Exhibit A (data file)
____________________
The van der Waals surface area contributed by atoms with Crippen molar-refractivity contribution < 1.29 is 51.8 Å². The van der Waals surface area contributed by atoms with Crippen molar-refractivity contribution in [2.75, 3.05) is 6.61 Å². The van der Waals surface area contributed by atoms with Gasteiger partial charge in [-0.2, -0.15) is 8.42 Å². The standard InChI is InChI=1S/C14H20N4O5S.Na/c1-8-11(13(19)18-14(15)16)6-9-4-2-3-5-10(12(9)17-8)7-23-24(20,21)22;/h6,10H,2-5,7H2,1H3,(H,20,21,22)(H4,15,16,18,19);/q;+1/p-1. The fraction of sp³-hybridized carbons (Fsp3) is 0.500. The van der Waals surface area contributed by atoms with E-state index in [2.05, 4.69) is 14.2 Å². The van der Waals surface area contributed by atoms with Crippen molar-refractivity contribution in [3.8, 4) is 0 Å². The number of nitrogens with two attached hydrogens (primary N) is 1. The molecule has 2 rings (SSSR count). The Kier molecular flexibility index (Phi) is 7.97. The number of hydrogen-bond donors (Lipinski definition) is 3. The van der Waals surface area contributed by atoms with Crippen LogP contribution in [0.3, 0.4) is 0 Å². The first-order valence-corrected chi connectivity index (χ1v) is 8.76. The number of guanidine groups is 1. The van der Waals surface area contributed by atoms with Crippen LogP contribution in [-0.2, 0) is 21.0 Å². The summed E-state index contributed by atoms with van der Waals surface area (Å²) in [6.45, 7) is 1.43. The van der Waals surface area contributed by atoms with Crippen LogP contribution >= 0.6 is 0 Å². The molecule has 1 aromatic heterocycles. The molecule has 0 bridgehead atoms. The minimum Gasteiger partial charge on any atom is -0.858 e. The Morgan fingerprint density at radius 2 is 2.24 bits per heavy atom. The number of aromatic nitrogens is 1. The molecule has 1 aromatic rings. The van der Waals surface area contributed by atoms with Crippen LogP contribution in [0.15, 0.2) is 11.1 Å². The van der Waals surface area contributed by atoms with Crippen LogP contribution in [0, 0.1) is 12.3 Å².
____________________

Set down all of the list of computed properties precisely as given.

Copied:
The van der Waals surface area contributed by atoms with Crippen molar-refractivity contribution < 1.29 is 51.8 Å². The van der Waals surface area contributed by atoms with Crippen molar-refractivity contribution in [2.75, 3.05) is 6.61 Å². The van der Waals surface area contributed by atoms with Gasteiger partial charge in [-0.2, -0.15) is 8.42 Å². The standard InChI is InChI=1S/C14H20N4O5S.Na/c1-8-11(13(19)18-14(15)16)6-9-4-2-3-5-10(12(9)17-8)7-23-24(20,21)22;/h6,10H,2-5,7H2,1H3,(H,20,21,22)(H4,15,16,18,19);/q;+1/p-1. The fraction of sp³-hybridized carbons (Fsp3) is 0.500. The van der Waals surface area contributed by atoms with E-state index in [2.05, 4.69) is 14.2 Å². The van der Waals surface area contributed by atoms with Crippen molar-refractivity contribution in [3.8, 4) is 0 Å². The number of nitrogens with two attached hydrogens (primary N) is 1. The molecule has 2 rings (SSSR count). The Kier molecular flexibility index (Phi) is 7.97. The number of hydrogen-bond donors (Lipinski definition) is 3. The van der Waals surface area contributed by atoms with Crippen LogP contribution in [0.3, 0.4) is 0 Å². The first-order valence-corrected chi connectivity index (χ1v) is 8.76. The number of guanidine groups is 1. The van der Waals surface area contributed by atoms with Crippen LogP contribution in [-0.2, 0) is 21.0 Å². The summed E-state index contributed by atoms with van der Waals surface area (Å²) in [6.45, 7) is 1.43. The van der Waals surface area contributed by atoms with Crippen LogP contribution >= 0.6 is 0 Å². The molecule has 1 aromatic heterocycles. The molecule has 0 bridgehead atoms. The minimum Gasteiger partial charge on any atom is -0.858 e. The Morgan fingerprint density at radius 2 is 2.24 bits per heavy atom. The number of aromatic nitrogens is 1. The molecule has 1 aromatic rings. The van der Waals surface area contributed by atoms with Crippen LogP contribution in [0.15, 0.2) is 11.1 Å². The van der Waals surface area contributed by atoms with Crippen LogP contribution in [0, 0.1) is 12.3 Å².